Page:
Gravity in The Expanse

How can we produce gravity in space?

Science fiction often simplifies gravity—primarily to make a less confusing environment for the audience or to fit within budget constraints. Most shows portray being on a spacecraft in the same way that we stand on Earth: with floors and ceilings, a sense of up and down. But that depiction is misleading. In reality, there is no sense of direction in space—no down, up, left, right. Additionally, there is no force of gravity to pull people one way or the other. Thus, to mimic the “gravity” that we see in television and movies, we need to create those forces ourselves. But how would that be possible? How can one create gravity? One TV show seems to have the answer: The Expanse is a long-running science fiction series that directly draws on real-life science and explores two ways that humans can create a sense of gravity in space.

One method for creating gravity is centrifugal force. The basic idea of centrifugal force is that when you spin an object, anything on the inside of that object will get pulled towards its walls (1). This force is strongest when you are at the object’s walls and has no effect when you are exactly at the object’s center. Therefore, by creating a large habitat in the shape of a cylinder, it is possible for humans to walk along the inside of its walls and feel like they are being pulled down by gravity (1, 2). In The Expanse, humanity uses this form of artificial gravity on a large scale by hollowing out the massive dwarf planet Ceres and accelerating it over the course of a decade. Once the task is completed, Ceres possesses a centrifugal force equivalent to one third of Earth’s gravity, allowing people to easily navigate around and live their lives as if they were on Earth.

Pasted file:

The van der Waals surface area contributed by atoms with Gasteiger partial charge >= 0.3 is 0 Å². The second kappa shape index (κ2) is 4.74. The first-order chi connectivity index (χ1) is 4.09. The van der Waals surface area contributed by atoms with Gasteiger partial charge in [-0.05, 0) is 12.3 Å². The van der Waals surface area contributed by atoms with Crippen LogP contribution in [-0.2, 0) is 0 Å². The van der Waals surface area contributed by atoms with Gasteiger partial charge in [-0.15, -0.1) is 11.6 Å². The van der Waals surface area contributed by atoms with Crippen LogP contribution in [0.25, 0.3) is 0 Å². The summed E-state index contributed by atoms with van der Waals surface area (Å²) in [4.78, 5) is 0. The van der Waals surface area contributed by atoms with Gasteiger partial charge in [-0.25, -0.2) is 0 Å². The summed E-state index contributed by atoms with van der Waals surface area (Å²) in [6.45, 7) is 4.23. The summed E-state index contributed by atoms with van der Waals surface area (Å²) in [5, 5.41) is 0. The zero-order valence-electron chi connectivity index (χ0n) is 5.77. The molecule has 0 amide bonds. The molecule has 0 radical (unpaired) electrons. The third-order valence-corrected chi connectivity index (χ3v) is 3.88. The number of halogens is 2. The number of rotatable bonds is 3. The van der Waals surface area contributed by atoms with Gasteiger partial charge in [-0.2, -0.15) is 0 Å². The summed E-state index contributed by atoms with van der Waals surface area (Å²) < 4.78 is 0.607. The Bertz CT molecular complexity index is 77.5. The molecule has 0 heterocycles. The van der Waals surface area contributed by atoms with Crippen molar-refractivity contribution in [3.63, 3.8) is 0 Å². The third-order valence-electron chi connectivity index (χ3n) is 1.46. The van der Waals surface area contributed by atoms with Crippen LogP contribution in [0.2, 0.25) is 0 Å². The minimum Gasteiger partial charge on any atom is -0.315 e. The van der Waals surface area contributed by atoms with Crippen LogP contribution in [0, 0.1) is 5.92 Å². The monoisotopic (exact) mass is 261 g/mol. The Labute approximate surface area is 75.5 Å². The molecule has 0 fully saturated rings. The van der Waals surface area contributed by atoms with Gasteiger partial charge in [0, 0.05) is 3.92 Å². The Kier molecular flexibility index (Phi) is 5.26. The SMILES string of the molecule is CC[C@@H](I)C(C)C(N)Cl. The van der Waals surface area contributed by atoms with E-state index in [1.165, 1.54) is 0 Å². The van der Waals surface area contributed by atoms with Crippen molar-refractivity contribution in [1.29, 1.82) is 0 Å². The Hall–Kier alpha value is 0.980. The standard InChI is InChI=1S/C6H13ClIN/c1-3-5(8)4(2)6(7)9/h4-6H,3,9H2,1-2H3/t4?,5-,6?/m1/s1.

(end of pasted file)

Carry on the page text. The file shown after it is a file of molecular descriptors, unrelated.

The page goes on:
A deck plan for a ship from The Expanse shows how interior rooms are stacked (1).

The second method for creating the illusion of gravity is through linear acceleration gravity. Have you ever sat in a car while it accelerates extremely fast? The force you feel in that moment, pressing you back in your seat, is a form of linear acceleration (3). Linear acceleration gravity takes that force to the extreme. This technique involves being on a spacecraft that is accelerating constantly, for hours or days on end. You would feel similar to how you felt in the car, except that the same force that pushed you into your seat is now pushing down on your body (1, 2). Furthermore, the linear acceleration of the ship would be far greater than that of the car in order to provide a more powerful force of gravity. In The Expanse, linear acceleration gravity is far more common than centrifugal force gravity, because almost all of the show’s ships can accomplish this long-term acceleration (1). In fact, all of The Expanse’s ships are built like skyscrapers with rooms stacked on top of each other so that the gravity felt by those ships matches the direction of gravity in buildings on Earth. In real-life science, however, linear acceleration gravity is not discussed as often as centrifugal force is, because to make linear acceleration gravity a reality, we need rockets which can continuously operate for hours or days, as opposed to the mere minutes they currently can (3).

So out of these two methods, which option is best for our current world? Well, the only option we can easily accomplish right now is centrifugal force gravity, and even that requires us to overcome the engineering hurdles of hollowing asteroids or building specialized habitats. However, many decades into the future, a mix of both methods may be widespread. Centrifugal force gravity operates forever and is therefore cheap and useful for large stations. Alternatively, linear acceleration gravity allows people traveling in smaller spacecraft to still experience gravity, but is very resource-intensive. Therefore, both types of gravity would have their own particular role for our future space exploration efforts. Ultimately, it is very important for humans to have a source of gravity in outer space. Evolution has designed our minds and bodies for Earth’s gravity. Wherever we go, we cannot forget that.


  1. Allain, R. (2018, June 29). The Physics of a Spinning Spacecraft in The Expanse. WIRED. Retrieved from
  2. Feltman, R. (2013, May 3). Why Don’t We Have Artificial Gravity? Popular Mechanics. Retrieved from
  3. Bukley, A. et al. (2006). PHYSICS OF ARTIFICIAL GRAVITY. NASA. Retrieved from


  1. (2024). X (Formerly Twitter). Retrieved from